By David Kowalski
God’s confusion of mankind’s previously unified language at Babel (Genesis 11:1-9) is regularly criticized by skeptics. Wikipedia articles, for example, repeatedly refer to this account as an etiological myth that purports to explain the origin of differing languages.
Now the whole earth used the same language and the same words. It came about as they journeyed east, that they found a plain in the land of Shinar and settled there. They said to one another, “Come, let us make bricks and burn them thoroughly.” And they used brick for stone, and they used tar for mortar. They said, “Come, let us build for ourselves a city, and a tower whose top will reach into heaven, and let us make for ourselves a name, otherwise we will be scattered abroad over the face of the whole earth.” The Lord came down to see the city and the tower which the sons of men had built. The Lord said, “Behold, they are one people, and they all have the same language. And this is what they began to do, and now nothing which they purpose to do will be impossible for them. Come, let Us go down and there confuse their language, so that they will not understand one another’s [g]speech.” So the Lord scattered them abroad from there over the face of the whole earth; and they stopped building the city. Therefore its name was called Babel, because there the Lord confused the language of the whole earth; and from there the Lord scattered them abroad over the face of the whole earth.
– Genesis 11:1-9, NASB
Gradual development of languages
The most challenging aspect of the biblical account is the undeniable fact that the gradual development of various languages can be traced by linguists through history. Even some Evangelical scholars note this fact in their rejection of this account as literal history. The fact of gradual language development is not at odds with this biblical account, however.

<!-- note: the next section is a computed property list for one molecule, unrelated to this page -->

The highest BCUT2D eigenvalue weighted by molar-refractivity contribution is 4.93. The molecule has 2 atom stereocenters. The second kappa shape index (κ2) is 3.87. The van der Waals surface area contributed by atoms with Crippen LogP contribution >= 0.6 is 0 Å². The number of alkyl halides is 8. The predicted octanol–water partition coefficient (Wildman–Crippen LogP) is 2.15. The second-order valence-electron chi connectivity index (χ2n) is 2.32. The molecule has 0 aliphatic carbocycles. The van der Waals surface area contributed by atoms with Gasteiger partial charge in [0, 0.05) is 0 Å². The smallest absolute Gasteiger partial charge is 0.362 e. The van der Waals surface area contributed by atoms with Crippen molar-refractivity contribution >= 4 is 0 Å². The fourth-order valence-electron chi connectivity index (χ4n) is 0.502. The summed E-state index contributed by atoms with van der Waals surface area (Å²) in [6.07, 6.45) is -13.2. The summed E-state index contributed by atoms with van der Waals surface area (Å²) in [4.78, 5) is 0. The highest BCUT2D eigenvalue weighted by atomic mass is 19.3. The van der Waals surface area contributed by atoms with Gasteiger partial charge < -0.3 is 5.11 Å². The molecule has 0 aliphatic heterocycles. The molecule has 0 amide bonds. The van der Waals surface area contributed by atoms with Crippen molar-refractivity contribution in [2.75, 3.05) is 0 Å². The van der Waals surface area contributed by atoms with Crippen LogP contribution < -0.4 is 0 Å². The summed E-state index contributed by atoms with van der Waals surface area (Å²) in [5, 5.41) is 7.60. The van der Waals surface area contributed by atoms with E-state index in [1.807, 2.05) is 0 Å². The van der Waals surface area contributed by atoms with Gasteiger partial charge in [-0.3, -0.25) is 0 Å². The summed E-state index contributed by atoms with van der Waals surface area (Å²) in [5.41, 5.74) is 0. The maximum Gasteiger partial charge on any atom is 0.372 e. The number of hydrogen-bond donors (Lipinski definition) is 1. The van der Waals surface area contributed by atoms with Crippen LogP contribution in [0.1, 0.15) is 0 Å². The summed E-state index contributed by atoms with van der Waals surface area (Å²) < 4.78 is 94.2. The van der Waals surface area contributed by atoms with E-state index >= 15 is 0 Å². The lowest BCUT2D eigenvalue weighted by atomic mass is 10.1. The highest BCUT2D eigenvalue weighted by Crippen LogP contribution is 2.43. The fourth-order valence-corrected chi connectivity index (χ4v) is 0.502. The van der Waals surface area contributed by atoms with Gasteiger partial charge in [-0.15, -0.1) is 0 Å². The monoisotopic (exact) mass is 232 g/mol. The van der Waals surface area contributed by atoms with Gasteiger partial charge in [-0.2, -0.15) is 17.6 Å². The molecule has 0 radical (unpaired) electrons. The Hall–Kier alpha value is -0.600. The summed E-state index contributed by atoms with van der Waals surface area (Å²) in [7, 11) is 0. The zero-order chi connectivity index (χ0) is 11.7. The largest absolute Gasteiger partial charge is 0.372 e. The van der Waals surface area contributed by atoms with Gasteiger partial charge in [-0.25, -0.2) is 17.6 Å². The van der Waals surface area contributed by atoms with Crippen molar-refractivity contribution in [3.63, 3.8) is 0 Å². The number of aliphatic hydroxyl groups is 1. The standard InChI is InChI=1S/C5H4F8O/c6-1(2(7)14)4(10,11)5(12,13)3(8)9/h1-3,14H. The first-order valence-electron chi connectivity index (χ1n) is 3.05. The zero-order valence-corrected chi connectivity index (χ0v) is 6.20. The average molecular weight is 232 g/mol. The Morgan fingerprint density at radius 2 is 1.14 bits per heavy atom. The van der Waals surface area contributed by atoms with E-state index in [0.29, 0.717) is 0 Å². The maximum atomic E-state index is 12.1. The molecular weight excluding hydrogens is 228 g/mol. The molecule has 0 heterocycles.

Genesis 11 does not claim that all languages now in use were born at the time of the “confusion.” Linguists recognize that the languages used today have all developed from a smaller number of more basic language groups or families (less than 100), and some linguists have suggested (though not proven) that these families developed from a single, proto-language.
At Babel, God confused the proto-language into some number of linguistic families — families that eventually gave birth to a large number of independent languages. Languages change radically over time and the geographical separation of language communities exacerbates their inability to understand other communities as their languages change while the centuries pass.
To see just how languages change, try reading this Old English (Anglo-Saxon) version of the Lord’s prayer.
Si þin nama gehalgod
to becume þin rice
gewurþe ðin willa
on eorðan swa swa on heofonum.
urne gedæghwamlican hlaf syle us todæg
and forgyf us ure gyltas
swa swa we forgyfað urum gyltendum
and ne gelæd þu us on costnunge
ac alys us of yfele soþlice
There is nothing in history or linguistics that genuinely contradicts the account of the confusion of languages given in Genesis 11 and unbelieving presuppositions are all that cause people to consider the passage mythological. Believers should have no qualms about describing Genesis 11:1-9 as accurate history.
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